Understanding why your child is acting out + Tips to handle bad behavior

Q. My child is starting to act out a lot. Is this normal? How can I best handle this bad behavior? 

Managing and dealing with difficult and inappropriate behavior is perhaps one of the most challenging aspects of parenting. As parents, you always wonder why your child is acting in a specific way. One day you’re dealing with hitting, the other day you might be dealing with screaming and yelling, and the list can go on and on. Almost all children act out; however, the frequency, the severity, and the duration of the behavior are what vary from child to child.

It’s very important that parents understand that behavior is often learned, and there is always a reason as to why a specific behavior is taking place. Sometimes the reason can be obvious; however, a lot of times, there are several underlying factors (that can’t be observed directly), that can be causing bad behavior. Once you’re able to understand why your child is acting in a specific way, you’ll be able to implement the appropriate consequences. Some of the reasons for your child’s behaviors can be:

  • Wanting attention
  • Escaping a particular task
  • Wanting a tangible object (An iPad, Candy, etc.)
  • Inability to communicate and express needs and wants properly
  • An emotional reaction to something happening in the child’s environment (Parents undergoing a divorce/separation, death, illness in the family, a newborn sibling, etc.)
  • Unrecognized sensory issues (Such as feeling overly stimulated, being exposed to loud sounds, the urge to constantly move, etc.)
  • Has ADHD, Autism Spectrum Disorders, Anxiety Disorders, Oppositional Defiant Disorder or Learning Disabilities.

How you as a parent approach and deal with a particular behavior is extremely important. You have to always remember that it’s not easy for a child to change his/her behavior immediately, especially if they have been happening for a while.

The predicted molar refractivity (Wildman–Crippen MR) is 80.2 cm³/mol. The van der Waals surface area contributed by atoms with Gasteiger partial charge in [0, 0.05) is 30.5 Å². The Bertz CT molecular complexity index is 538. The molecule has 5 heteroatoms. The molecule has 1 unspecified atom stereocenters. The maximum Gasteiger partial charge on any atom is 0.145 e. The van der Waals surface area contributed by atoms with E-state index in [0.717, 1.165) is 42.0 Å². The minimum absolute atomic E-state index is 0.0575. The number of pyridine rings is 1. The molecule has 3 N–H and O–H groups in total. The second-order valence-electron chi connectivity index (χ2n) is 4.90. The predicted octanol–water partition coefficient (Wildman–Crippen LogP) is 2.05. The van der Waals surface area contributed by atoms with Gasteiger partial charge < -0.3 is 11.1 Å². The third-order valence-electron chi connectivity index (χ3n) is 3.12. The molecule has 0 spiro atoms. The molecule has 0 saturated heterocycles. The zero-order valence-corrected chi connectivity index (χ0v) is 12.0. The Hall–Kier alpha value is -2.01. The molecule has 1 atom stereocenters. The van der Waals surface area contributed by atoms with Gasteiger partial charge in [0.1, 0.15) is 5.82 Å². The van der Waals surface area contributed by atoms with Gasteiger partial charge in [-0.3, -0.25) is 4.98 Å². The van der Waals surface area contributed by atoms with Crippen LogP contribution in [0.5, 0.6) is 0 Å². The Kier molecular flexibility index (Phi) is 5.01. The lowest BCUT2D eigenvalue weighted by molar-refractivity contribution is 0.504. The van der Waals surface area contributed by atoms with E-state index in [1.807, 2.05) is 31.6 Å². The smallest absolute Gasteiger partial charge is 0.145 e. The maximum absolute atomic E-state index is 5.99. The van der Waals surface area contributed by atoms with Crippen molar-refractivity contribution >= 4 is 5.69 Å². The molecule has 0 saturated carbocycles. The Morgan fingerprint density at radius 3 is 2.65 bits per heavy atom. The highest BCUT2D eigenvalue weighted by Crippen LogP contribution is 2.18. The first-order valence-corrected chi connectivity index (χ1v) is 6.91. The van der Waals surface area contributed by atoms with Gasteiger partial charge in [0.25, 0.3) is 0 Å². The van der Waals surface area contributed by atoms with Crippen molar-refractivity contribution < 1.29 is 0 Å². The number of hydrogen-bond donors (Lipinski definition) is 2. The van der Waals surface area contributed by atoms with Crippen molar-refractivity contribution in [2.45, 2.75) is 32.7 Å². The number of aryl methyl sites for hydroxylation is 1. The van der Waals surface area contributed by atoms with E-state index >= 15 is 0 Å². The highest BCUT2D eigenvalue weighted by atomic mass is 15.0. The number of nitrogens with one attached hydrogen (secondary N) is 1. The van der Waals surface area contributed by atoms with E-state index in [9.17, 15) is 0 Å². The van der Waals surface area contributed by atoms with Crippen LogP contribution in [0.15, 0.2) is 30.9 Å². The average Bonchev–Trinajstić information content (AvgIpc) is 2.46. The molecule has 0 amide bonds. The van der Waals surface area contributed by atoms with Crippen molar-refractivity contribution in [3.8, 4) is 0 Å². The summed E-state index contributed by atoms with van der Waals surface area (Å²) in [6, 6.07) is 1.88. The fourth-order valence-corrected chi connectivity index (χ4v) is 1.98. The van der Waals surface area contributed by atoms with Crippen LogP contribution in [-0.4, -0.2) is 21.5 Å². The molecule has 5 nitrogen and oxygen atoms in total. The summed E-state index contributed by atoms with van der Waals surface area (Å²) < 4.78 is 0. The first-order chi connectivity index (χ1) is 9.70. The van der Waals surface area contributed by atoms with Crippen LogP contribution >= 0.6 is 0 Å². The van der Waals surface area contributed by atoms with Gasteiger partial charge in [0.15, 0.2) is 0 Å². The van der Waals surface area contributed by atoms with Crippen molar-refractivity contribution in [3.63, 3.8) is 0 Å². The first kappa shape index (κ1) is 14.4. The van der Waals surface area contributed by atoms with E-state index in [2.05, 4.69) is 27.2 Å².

Some key factors in dealing with behaviors:

  • You need to be extremely patient, and very consistent with the approach you’re using. Don’t put a consequence if you can’t follow through. Always stand your ground.
  • Explain the “no” to your child.
  • Use positive reinforcement: what does your child like? Use that to your advantage.
  • Use verbal praises; sometimes our children just want to hear “I love you!” or “I’m super proud of you”
  • Model the appropriate behavior you expect from your child.

Generally, most frowned-upon behavior is perfectly normal and a result of your child testing out emotional responses to various situations. If the behaviors don’t correct themselves with your input over time, you may want to consider consulting your pediatrician. 

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Written by Hiba Bahsoun,
Director of Inclusion, Pulse Therapy and Learning Center

Hiba has over 11 years of experience in the field of special educational needs. She has experience working with different disabilities ranging from ADHD, Autism and Learning Disabilities, with students of different ages.